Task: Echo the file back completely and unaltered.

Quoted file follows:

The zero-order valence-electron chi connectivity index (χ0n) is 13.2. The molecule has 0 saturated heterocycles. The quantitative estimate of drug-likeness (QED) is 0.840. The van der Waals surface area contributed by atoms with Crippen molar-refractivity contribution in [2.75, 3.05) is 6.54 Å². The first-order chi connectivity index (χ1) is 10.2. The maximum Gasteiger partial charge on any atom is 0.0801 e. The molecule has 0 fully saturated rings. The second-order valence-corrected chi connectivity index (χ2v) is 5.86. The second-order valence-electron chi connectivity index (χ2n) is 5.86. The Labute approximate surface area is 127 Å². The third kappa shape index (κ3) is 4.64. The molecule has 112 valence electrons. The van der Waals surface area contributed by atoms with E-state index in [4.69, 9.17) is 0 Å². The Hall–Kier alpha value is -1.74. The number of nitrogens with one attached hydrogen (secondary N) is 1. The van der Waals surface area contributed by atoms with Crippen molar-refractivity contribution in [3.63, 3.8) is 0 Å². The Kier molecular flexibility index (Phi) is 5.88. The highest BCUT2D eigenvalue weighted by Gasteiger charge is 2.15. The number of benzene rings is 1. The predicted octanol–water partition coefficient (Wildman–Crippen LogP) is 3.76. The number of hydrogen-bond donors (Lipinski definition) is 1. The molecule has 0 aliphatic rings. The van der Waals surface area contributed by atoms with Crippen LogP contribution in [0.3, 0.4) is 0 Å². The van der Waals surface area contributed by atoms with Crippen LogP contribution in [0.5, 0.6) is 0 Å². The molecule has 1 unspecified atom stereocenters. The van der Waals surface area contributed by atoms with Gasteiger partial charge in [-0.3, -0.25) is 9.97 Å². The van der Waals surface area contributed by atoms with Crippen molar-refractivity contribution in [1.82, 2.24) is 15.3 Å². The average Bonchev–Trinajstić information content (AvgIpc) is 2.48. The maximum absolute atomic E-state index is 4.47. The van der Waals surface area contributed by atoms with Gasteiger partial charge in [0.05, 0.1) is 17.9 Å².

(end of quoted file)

The zero-order valence-electron chi connectivity index (χ0n) is 13.2. The molecule has 0 saturated heterocycles. The quantitative estimate of drug-likeness (QED) is 0.840. The van der Waals surface area contributed by atoms with Crippen molar-refractivity contribution in [2.75, 3.05) is 6.54 Å². The first-order chi connectivity index (χ1) is 10.2. The maximum Gasteiger partial charge on any atom is 0.0801 e. The molecule has 0 fully saturated rings. The second-order valence-corrected chi connectivity index (χ2v) is 5.86. The second-order valence-electron chi connectivity index (χ2n) is 5.86. The Labute approximate surface area is 127 Å². The third kappa shape index (κ3) is 4.64. The molecule has 112 valence electrons. The van der Waals surface area contributed by atoms with E-state index in [4.69, 9.17) is 0 Å². The Hall–Kier alpha value is -1.74. The number of nitrogens with one attached hydrogen (secondary N) is 1. The van der Waals surface area contributed by atoms with Crippen molar-refractivity contribution in [3.63, 3.8) is 0 Å². The Kier molecular flexibility index (Phi) is 5.88. The highest BCUT2D eigenvalue weighted by Gasteiger charge is 2.15. The number of benzene rings is 1. The predicted octanol–water partition coefficient (Wildman–Crippen LogP) is 3.76. The number of hydrogen-bond donors (Lipinski definition) is 1. The molecule has 0 aliphatic rings. The van der Waals surface area contributed by atoms with Crippen LogP contribution in [0.3, 0.4) is 0 Å². The van der Waals surface area contributed by atoms with Crippen LogP contribution in [0.5, 0.6) is 0 Å². The molecule has 1 unspecified atom stereocenters. The van der Waals surface area contributed by atoms with Gasteiger partial charge in [-0.3, -0.25) is 9.97 Å². The van der Waals surface area contributed by atoms with Crippen molar-refractivity contribution in [1.82, 2.24) is 15.3 Å². The average Bonchev–Trinajstić information content (AvgIpc) is 2.48. The maximum absolute atomic E-state index is 4.47. The van der Waals surface area contributed by atoms with Gasteiger partial charge in [0.05, 0.1) is 17.9 Å².